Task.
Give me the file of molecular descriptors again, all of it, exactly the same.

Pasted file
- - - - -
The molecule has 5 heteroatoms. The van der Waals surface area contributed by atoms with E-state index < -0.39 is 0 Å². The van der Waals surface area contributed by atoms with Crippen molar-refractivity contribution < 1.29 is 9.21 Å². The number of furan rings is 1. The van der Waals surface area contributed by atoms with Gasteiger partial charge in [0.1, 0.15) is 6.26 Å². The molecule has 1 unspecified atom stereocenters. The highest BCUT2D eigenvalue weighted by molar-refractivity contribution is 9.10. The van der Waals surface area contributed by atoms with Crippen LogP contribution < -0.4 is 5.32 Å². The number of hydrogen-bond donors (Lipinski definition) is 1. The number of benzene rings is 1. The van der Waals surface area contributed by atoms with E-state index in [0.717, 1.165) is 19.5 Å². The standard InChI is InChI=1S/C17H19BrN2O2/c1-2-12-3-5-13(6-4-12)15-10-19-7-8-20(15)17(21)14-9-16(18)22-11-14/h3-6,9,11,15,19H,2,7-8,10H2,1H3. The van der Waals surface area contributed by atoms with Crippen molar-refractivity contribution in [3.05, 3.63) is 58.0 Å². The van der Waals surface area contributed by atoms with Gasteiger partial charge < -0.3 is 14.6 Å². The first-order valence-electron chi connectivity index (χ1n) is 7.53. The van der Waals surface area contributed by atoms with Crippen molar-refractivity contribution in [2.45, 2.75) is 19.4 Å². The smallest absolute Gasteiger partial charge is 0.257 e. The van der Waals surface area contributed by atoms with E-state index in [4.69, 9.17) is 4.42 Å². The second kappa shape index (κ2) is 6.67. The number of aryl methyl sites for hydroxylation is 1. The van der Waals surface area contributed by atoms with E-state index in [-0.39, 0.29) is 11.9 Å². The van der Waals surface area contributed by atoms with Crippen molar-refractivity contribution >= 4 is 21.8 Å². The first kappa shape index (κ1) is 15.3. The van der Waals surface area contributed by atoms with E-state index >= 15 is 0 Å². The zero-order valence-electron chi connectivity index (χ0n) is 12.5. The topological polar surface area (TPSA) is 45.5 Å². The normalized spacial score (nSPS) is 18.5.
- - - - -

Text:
The molecule has 5 heteroatoms. The van der Waals surface area contributed by atoms with E-state index < -0.39 is 0 Å². The van der Waals surface area contributed by atoms with Crippen molar-refractivity contribution < 1.29 is 9.21 Å². The number of furan rings is 1. The van der Waals surface area contributed by atoms with Gasteiger partial charge in [0.1, 0.15) is 6.26 Å². The molecule has 1 unspecified atom stereocenters. The highest BCUT2D eigenvalue weighted by molar-refractivity contribution is 9.10. The van der Waals surface area contributed by atoms with Crippen LogP contribution < -0.4 is 5.32 Å². The number of hydrogen-bond donors (Lipinski definition) is 1. The number of benzene rings is 1. The van der Waals surface area contributed by atoms with E-state index in [0.717, 1.165) is 19.5 Å². The standard InChI is InChI=1S/C17H19BrN2O2/c1-2-12-3-5-13(6-4-12)15-10-19-7-8-20(15)17(21)14-9-16(18)22-11-14/h3-6,9,11,15,19H,2,7-8,10H2,1H3. The van der Waals surface area contributed by atoms with Crippen molar-refractivity contribution in [3.05, 3.63) is 58.0 Å². The van der Waals surface area contributed by atoms with Gasteiger partial charge < -0.3 is 14.6 Å². The first-order valence-electron chi connectivity index (χ1n) is 7.53. The van der Waals surface area contributed by atoms with Crippen molar-refractivity contribution in [2.45, 2.75) is 19.4 Å². The smallest absolute Gasteiger partial charge is 0.257 e. The van der Waals surface area contributed by atoms with E-state index in [4.69, 9.17) is 4.42 Å². The second kappa shape index (κ2) is 6.67. The number of aryl methyl sites for hydroxylation is 1. The van der Waals surface area contributed by atoms with E-state index in [-0.39, 0.29) is 11.9 Å². The van der Waals surface area contributed by atoms with Crippen molar-refractivity contribution >= 4 is 21.8 Å². The first kappa shape index (κ1) is 15.3. The van der Waals surface area contributed by atoms with E-state index >= 15 is 0 Å². The zero-order valence-electron chi connectivity index (χ0n) is 12.5. The topological polar surface area (TPSA) is 45.5 Å². The normalized spacial score (nSPS) is 18.5.